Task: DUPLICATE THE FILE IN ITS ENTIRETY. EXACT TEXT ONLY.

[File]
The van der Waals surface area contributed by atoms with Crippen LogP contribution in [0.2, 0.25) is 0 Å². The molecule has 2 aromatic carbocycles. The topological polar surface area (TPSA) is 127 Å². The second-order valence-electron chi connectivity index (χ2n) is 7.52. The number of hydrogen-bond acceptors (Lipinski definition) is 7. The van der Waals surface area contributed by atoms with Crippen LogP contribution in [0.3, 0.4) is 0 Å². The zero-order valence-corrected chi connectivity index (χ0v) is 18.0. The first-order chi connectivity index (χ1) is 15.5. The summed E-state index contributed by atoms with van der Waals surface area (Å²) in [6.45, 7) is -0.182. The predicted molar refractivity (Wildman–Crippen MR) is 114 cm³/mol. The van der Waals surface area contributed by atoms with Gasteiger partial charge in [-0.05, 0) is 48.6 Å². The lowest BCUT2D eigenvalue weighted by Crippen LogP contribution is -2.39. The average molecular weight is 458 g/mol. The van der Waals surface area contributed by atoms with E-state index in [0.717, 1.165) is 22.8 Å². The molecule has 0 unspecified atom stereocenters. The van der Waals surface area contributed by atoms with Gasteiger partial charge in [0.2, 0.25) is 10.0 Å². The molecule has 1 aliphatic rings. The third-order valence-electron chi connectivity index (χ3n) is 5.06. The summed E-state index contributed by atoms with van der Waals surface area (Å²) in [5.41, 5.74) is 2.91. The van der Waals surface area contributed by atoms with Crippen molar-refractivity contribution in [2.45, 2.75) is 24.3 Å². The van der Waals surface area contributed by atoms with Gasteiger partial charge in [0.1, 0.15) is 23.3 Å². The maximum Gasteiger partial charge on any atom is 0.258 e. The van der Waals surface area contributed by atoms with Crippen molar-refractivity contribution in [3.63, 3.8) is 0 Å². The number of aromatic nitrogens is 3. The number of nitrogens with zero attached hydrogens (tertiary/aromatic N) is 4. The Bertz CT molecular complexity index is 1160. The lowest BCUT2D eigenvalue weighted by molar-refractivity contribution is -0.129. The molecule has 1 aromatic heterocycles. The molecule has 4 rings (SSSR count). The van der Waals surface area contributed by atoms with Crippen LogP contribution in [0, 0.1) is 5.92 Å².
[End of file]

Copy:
The van der Waals surface area contributed by atoms with Crippen LogP contribution in [0.2, 0.25) is 0 Å². The molecule has 2 aromatic carbocycles. The topological polar surface area (TPSA) is 127 Å². The second-order valence-electron chi connectivity index (χ2n) is 7.52. The number of hydrogen-bond acceptors (Lipinski definition) is 7. The van der Waals surface area contributed by atoms with Crippen LogP contribution in [0.3, 0.4) is 0 Å². The zero-order valence-corrected chi connectivity index (χ0v) is 18.0. The first-order chi connectivity index (χ1) is 15.5. The summed E-state index contributed by atoms with van der Waals surface area (Å²) in [6.45, 7) is -0.182. The predicted molar refractivity (Wildman–Crippen MR) is 114 cm³/mol. The van der Waals surface area contributed by atoms with Gasteiger partial charge in [-0.05, 0) is 48.6 Å². The lowest BCUT2D eigenvalue weighted by Crippen LogP contribution is -2.39. The average molecular weight is 458 g/mol. The van der Waals surface area contributed by atoms with E-state index in [0.717, 1.165) is 22.8 Å². The molecule has 0 unspecified atom stereocenters. The van der Waals surface area contributed by atoms with Gasteiger partial charge in [0.2, 0.25) is 10.0 Å². The molecule has 1 aliphatic rings. The third-order valence-electron chi connectivity index (χ3n) is 5.06. The summed E-state index contributed by atoms with van der Waals surface area (Å²) in [5.41, 5.74) is 2.91. The van der Waals surface area contributed by atoms with Crippen molar-refractivity contribution in [2.45, 2.75) is 24.3 Å². The van der Waals surface area contributed by atoms with Gasteiger partial charge in [0.1, 0.15) is 23.3 Å². The maximum Gasteiger partial charge on any atom is 0.258 e. The van der Waals surface area contributed by atoms with Crippen molar-refractivity contribution in [3.63, 3.8) is 0 Å². The number of aromatic nitrogens is 3. The number of nitrogens with zero attached hydrogens (tertiary/aromatic N) is 4. The Bertz CT molecular complexity index is 1160. The lowest BCUT2D eigenvalue weighted by molar-refractivity contribution is -0.129. The molecule has 1 aromatic heterocycles. The molecule has 4 rings (SSSR count). The van der Waals surface area contributed by atoms with Crippen LogP contribution in [0, 0.1) is 5.92 Å².